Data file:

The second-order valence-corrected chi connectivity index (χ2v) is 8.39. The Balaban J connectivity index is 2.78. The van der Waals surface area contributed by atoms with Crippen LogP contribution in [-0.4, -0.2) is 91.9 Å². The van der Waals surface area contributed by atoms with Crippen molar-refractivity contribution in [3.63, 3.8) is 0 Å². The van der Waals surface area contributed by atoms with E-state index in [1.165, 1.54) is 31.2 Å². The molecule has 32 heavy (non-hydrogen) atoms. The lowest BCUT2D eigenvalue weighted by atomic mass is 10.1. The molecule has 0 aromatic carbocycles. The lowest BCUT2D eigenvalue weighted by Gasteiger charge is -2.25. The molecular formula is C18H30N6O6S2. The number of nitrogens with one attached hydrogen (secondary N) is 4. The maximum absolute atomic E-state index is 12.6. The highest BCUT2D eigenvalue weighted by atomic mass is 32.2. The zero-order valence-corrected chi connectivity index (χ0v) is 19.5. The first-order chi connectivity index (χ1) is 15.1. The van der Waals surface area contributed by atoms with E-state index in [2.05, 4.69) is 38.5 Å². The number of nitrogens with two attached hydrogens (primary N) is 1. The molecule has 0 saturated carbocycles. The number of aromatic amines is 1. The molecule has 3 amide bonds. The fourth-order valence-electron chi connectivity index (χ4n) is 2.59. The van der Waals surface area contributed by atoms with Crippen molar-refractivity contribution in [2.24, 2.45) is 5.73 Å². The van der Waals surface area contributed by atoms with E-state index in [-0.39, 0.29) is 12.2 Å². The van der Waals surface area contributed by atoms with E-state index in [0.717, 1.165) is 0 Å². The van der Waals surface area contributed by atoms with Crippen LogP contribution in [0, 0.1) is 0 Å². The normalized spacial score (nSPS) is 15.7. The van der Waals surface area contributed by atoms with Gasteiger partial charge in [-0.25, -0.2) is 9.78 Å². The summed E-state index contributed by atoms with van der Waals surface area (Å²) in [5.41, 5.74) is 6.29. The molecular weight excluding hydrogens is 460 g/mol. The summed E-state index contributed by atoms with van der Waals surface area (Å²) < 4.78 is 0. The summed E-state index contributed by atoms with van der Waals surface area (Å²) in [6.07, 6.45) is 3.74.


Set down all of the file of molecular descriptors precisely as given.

The second-order valence-corrected chi connectivity index (χ2v) is 8.39. The Balaban J connectivity index is 2.78. The van der Waals surface area contributed by atoms with Crippen LogP contribution in [-0.4, -0.2) is 91.9 Å². The van der Waals surface area contributed by atoms with Crippen molar-refractivity contribution in [3.63, 3.8) is 0 Å². The van der Waals surface area contributed by atoms with E-state index in [1.165, 1.54) is 31.2 Å². The molecule has 32 heavy (non-hydrogen) atoms. The lowest BCUT2D eigenvalue weighted by atomic mass is 10.1. The molecule has 0 aromatic carbocycles. The lowest BCUT2D eigenvalue weighted by Gasteiger charge is -2.25. The molecular formula is C18H30N6O6S2. The number of nitrogens with one attached hydrogen (secondary N) is 4. The maximum absolute atomic E-state index is 12.6. The highest BCUT2D eigenvalue weighted by atomic mass is 32.2. The zero-order valence-corrected chi connectivity index (χ0v) is 19.5. The first-order chi connectivity index (χ1) is 15.1. The van der Waals surface area contributed by atoms with E-state index in [2.05, 4.69) is 38.5 Å². The number of nitrogens with two attached hydrogens (primary N) is 1. The molecule has 0 saturated carbocycles. The number of aromatic amines is 1. The molecule has 3 amide bonds. The fourth-order valence-electron chi connectivity index (χ4n) is 2.59. The van der Waals surface area contributed by atoms with Crippen molar-refractivity contribution in [2.24, 2.45) is 5.73 Å². The van der Waals surface area contributed by atoms with E-state index in [-0.39, 0.29) is 12.2 Å². The van der Waals surface area contributed by atoms with E-state index in [0.717, 1.165) is 0 Å². The van der Waals surface area contributed by atoms with Crippen LogP contribution in [0, 0.1) is 0 Å². The normalized spacial score (nSPS) is 15.7. The van der Waals surface area contributed by atoms with Gasteiger partial charge in [-0.25, -0.2) is 9.78 Å². The summed E-state index contributed by atoms with van der Waals surface area (Å²) in [5.41, 5.74) is 6.29. The molecular weight excluding hydrogens is 460 g/mol. The summed E-state index contributed by atoms with van der Waals surface area (Å²) < 4.78 is 0. The summed E-state index contributed by atoms with van der Waals surface area (Å²) in [6.07, 6.45) is 3.74.